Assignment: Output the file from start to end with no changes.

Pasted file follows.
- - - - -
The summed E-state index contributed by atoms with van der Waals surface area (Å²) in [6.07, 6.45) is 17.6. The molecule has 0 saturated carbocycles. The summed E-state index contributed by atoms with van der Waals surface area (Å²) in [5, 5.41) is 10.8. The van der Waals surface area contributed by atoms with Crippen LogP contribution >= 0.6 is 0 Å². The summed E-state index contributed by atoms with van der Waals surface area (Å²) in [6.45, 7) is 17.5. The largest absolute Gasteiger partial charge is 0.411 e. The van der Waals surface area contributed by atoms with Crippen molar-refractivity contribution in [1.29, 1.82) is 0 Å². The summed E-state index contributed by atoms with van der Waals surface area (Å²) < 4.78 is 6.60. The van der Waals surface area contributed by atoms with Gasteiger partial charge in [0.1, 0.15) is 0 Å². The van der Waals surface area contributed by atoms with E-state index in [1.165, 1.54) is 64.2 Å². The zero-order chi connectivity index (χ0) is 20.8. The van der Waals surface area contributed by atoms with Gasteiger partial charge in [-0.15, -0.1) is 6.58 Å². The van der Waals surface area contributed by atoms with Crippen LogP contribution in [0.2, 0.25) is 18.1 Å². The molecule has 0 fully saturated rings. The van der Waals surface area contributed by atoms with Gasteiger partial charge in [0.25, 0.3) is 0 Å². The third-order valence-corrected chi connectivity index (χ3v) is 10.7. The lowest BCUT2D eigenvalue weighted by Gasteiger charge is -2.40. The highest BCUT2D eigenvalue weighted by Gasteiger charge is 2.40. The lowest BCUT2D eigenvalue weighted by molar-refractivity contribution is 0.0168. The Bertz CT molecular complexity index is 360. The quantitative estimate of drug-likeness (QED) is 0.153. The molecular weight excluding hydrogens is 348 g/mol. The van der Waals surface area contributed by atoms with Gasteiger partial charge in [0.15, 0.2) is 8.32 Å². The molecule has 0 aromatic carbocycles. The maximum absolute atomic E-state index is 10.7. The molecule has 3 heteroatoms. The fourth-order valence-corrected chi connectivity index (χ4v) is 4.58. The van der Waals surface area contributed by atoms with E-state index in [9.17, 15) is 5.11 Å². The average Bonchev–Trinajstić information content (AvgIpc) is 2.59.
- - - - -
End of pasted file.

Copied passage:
The summed E-state index contributed by atoms with van der Waals surface area (Å²) in [6.07, 6.45) is 17.6. The molecule has 0 saturated carbocycles. The summed E-state index contributed by atoms with van der Waals surface area (Å²) in [5, 5.41) is 10.8. The van der Waals surface area contributed by atoms with Crippen LogP contribution >= 0.6 is 0 Å². The summed E-state index contributed by atoms with van der Waals surface area (Å²) in [6.45, 7) is 17.5. The largest absolute Gasteiger partial charge is 0.411 e. The van der Waals surface area contributed by atoms with Crippen molar-refractivity contribution in [1.29, 1.82) is 0 Å². The summed E-state index contributed by atoms with van der Waals surface area (Å²) < 4.78 is 6.60. The van der Waals surface area contributed by atoms with Gasteiger partial charge in [0.1, 0.15) is 0 Å². The van der Waals surface area contributed by atoms with E-state index in [1.165, 1.54) is 64.2 Å². The zero-order chi connectivity index (χ0) is 20.8. The van der Waals surface area contributed by atoms with Gasteiger partial charge in [-0.15, -0.1) is 6.58 Å². The van der Waals surface area contributed by atoms with Crippen LogP contribution in [0.2, 0.25) is 18.1 Å². The molecule has 0 fully saturated rings. The van der Waals surface area contributed by atoms with Gasteiger partial charge in [0.25, 0.3) is 0 Å². The third-order valence-corrected chi connectivity index (χ3v) is 10.7. The lowest BCUT2D eigenvalue weighted by Gasteiger charge is -2.40. The highest BCUT2D eigenvalue weighted by Gasteiger charge is 2.40. The lowest BCUT2D eigenvalue weighted by molar-refractivity contribution is 0.0168. The Bertz CT molecular complexity index is 360. The quantitative estimate of drug-likeness (QED) is 0.153. The molecular weight excluding hydrogens is 348 g/mol. The van der Waals surface area contributed by atoms with Gasteiger partial charge in [0.15, 0.2) is 8.32 Å². The molecule has 0 aromatic carbocycles. The maximum absolute atomic E-state index is 10.7. The molecule has 3 heteroatoms. The fourth-order valence-corrected chi connectivity index (χ4v) is 4.58. The van der Waals surface area contributed by atoms with E-state index in [9.17, 15) is 5.11 Å². The average Bonchev–Trinajstić information content (AvgIpc) is 2.59.